Category Archives: opinion

Cigars and Cocktails

oliva cigar and old fashioned cocktail

While cocktails are my primary focus around here, I like to pair my drinks with a great cigar from time to time (evidence of this is on my Instagram profile). Brown liquors are usually a better fit with a cigar than the clear ones, though I’ve also found some vodkas that work with a stogie, too. Here’s what I like to drink with my cigars:

Tallarico on the rocks. A spicy rye vodka fits well on a hot summer night with a nice mild cigar.

Phraya Rum. I’d call this the best cigar rum I’ve tried yet. Rum is usually a good fit with a smoke, especially aged rums like Zacapa or Thomas Tew.

Old Fashioned. If you’ve read this blog much at all, you’ll realize this is my favorite cocktail. A bourbon Old Fashioned is great with a cigar because it’s usually sweeter than rye, or you can use rum (see above).

Aged tequilas. I don’t drink a lot of tequila outside of Margaritas, but Don Julio is an amazing tequila. Buy the most expensive one you can afford, and enjoy it neat in a snifter while you smoke.

Lastly, I’ve discovered that Martinis – which I love to have before dinner – don’t work so well with stogies.

So what do you like to drink with your smokes? Leave a comment below.

Ignore the Experts

serving a drink

Sometimes you just have to ignore the experts.

Part of a booze writer’s job as an “expert” is to teach you things about liquor and drinking. I’ve written posts about how to serve absinthe, how to make an Old Fashioned, or how to make a Martini at this very blog. Here’s a sampling of what you will hear us say from time to time:

  • Never put ice in scotch.
  • A Martini is made with gin. If you make the drink with vodka, it’s called a Kangaroo. And don’t shake a martini either.
  • Never muddle fruit in an Old Fashioned.
  • Make sure you buy tequila that’s distilled from 100% Weber Blue Agave.
  • Flavored vodkas are the scum of the earth and we’d all be better off if we could purge them.

I’m writing this post to tell you that just because we might have more booze wisdom than your everyday drinker, we do not have the right to tell you that if you’re not doing our way, you’re wrong. Just so you know, I’ve broken lots of drinking taboos in my life. I drank brandy on the rocks once. I used to regularly drink Vodka Martinis, shaken, not stirred. I make my Old Fashioneds with a splash of club soda. I even tried Fruit Loop vodka once (who wouldn’t?), though I rewrote my post on it several times because I was worried about my rep with the Cocktail Elite.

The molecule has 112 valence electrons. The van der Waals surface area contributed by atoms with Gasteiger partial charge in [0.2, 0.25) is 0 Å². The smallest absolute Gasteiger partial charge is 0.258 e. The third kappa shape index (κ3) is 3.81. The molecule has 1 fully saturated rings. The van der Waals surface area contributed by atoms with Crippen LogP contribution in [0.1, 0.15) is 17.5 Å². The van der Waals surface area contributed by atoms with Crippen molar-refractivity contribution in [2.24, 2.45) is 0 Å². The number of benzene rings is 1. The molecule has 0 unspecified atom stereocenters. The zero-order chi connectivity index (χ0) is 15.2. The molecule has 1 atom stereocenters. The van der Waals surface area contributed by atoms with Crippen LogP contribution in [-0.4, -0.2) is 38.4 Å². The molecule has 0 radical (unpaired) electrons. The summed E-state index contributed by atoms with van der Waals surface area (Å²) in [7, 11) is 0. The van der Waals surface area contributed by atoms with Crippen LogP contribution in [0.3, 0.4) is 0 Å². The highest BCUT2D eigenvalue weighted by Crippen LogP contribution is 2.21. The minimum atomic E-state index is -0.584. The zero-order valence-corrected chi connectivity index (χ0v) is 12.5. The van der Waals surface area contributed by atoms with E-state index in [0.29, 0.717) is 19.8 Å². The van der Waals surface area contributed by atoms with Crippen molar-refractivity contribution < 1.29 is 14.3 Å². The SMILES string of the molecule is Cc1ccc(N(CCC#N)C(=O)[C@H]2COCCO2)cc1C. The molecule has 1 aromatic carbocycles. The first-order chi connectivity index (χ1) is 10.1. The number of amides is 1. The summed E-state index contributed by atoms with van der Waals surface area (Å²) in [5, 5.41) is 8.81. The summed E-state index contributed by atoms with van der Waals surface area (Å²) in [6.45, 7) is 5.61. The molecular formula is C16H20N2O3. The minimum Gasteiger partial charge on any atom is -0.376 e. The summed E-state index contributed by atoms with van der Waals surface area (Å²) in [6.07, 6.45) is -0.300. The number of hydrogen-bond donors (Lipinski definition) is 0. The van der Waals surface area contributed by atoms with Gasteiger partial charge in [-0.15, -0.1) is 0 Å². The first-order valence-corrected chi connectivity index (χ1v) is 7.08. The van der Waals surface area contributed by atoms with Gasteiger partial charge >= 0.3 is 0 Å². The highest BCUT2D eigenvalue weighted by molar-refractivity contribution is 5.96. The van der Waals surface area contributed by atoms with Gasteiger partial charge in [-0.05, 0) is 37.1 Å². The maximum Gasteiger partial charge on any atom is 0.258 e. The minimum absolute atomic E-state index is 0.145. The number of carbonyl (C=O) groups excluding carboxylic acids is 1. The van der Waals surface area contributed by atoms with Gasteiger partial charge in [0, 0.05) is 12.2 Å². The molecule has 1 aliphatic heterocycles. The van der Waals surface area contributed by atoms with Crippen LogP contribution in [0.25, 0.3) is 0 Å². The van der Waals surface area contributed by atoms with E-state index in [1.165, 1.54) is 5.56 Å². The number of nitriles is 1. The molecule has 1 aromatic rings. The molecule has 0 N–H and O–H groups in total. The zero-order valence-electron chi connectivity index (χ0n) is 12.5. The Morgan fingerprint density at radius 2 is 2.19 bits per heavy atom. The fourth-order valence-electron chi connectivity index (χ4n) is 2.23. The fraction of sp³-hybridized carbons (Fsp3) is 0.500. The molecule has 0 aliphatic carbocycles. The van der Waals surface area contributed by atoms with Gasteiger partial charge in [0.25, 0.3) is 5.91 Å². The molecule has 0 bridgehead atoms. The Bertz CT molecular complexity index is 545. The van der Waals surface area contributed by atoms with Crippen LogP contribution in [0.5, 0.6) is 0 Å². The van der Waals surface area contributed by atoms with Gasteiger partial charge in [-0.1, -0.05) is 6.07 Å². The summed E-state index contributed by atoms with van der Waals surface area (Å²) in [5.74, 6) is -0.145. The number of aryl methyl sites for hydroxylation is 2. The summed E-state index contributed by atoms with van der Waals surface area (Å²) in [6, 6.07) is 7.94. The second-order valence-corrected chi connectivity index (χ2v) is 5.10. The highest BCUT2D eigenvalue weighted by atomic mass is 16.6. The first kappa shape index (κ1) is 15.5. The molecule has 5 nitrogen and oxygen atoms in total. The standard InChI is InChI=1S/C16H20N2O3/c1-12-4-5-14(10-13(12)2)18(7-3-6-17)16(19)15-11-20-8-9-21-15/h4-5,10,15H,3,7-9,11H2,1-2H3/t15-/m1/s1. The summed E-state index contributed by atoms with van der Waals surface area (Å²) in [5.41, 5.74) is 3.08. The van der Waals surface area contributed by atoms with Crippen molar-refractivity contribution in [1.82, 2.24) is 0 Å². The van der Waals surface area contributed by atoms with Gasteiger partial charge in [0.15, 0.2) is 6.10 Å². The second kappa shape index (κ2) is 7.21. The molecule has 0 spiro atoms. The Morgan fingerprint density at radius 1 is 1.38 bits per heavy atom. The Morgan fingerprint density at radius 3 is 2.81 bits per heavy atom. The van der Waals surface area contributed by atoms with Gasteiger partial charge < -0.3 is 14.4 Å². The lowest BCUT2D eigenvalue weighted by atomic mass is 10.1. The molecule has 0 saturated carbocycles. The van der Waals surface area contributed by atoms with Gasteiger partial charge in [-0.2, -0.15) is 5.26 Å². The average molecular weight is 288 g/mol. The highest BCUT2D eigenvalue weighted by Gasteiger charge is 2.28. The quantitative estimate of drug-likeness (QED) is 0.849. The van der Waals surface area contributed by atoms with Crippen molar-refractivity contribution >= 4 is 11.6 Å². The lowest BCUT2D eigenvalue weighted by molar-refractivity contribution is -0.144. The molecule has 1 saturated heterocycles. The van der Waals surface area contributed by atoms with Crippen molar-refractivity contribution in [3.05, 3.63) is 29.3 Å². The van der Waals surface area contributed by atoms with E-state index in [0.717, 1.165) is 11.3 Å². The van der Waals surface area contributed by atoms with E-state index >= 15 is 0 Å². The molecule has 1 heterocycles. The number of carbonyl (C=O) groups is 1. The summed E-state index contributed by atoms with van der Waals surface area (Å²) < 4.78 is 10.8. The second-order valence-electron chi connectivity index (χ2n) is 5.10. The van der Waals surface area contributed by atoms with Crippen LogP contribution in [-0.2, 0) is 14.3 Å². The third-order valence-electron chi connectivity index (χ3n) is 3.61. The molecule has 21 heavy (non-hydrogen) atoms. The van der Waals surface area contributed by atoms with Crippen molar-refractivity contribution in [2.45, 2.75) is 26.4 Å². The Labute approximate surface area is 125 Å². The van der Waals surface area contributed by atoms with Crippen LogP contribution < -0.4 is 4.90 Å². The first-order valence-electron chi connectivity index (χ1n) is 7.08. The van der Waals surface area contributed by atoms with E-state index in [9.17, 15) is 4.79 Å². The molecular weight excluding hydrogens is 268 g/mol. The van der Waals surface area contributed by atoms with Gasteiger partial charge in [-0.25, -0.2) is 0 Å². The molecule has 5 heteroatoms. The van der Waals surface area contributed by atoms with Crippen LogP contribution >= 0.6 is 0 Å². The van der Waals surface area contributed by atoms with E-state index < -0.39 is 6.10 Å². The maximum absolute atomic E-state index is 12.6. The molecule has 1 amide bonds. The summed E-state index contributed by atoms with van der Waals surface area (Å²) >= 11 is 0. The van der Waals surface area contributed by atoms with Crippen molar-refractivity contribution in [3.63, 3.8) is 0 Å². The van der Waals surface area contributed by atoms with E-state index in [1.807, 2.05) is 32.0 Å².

So if you have a favorite drinking practice or recipe that us “experts” disparage, ignore us and do it your way! Do you like ice in your scotch? Awesome. You think Jagermeister and Red Bull is a “cocktail?” Enjoy. How about a glass of Brown Wine (Jim Beam and Coke)? Go for it.

My girl Mrs. Simple Cocktails has a favorite “martini” recipe that calls for 2 oz vodka, 3/4 oz of olive brine (you read that right), and a splash of vermouth with 4 huge olives as a garnish. I make them for her all the time and I don’t preach at her about how she’s really drinking some sort of a Bastardized Kangaroo, not a martini, because she likes the damn things and she can call them what she likes.

So from one member of the Cocktail Elite, you should drink what you like, how you like to drink it. We may have strong opinions on booze and drinking practices, but that’s because we drink a lot of it and we’re probably cocktail history freaks, too. We may think you’re nuts for using sour mix instead of squeezing real citrus. We might think that a shaken martini is sacrilegious, but who cares? There are a plethora of bottles on the store shelves and there’s something in them for every type of drinker, even one who likes Donut Vodka (how dare you?).

Here’s my girl’s recipe again for those who dare try it:

Mrs. Simple Cocktails I-Can-Call-It-What-I-Want Martini

  • 2 oz vodka
  • 3/4 oz olive brine
  • splash of dry vermouth
  • shake on ice and strain into a chilled cocktail glass
  • garnish with 4 olives on a pick

What about Drinking at Work?

dudes drinking beer, circa 1970's

With Mad Men Season 6 debuting on Sunday, this week’s posts will have a connected theme. Let’s start with a taboo question: what about drinking at work?

Let’s just establish that I am not suggesting that all the 1960’s stuff on Mad Men is good. How about Peggy smoking and drinking while pregnant? Or little Sally Draper playing “spaceman” in a dry cleaning bag? Yikes! Having a drink at work has sometimes gone badly even for the Mad Men, especially for Freddy Rumsen, who peed his pants right there at his desk.

Let me say that I have almost never had a job where drinking is appropriate, just like most of you. I’ve spent the greater part of the last decade working in education and I never drank alcohol at work, and teaching is clearly not one of the professions I’m talking about. Let’s just agree that there are professions that drinking will never be ok, like heavy machine operators, or pilots, probably most assassins.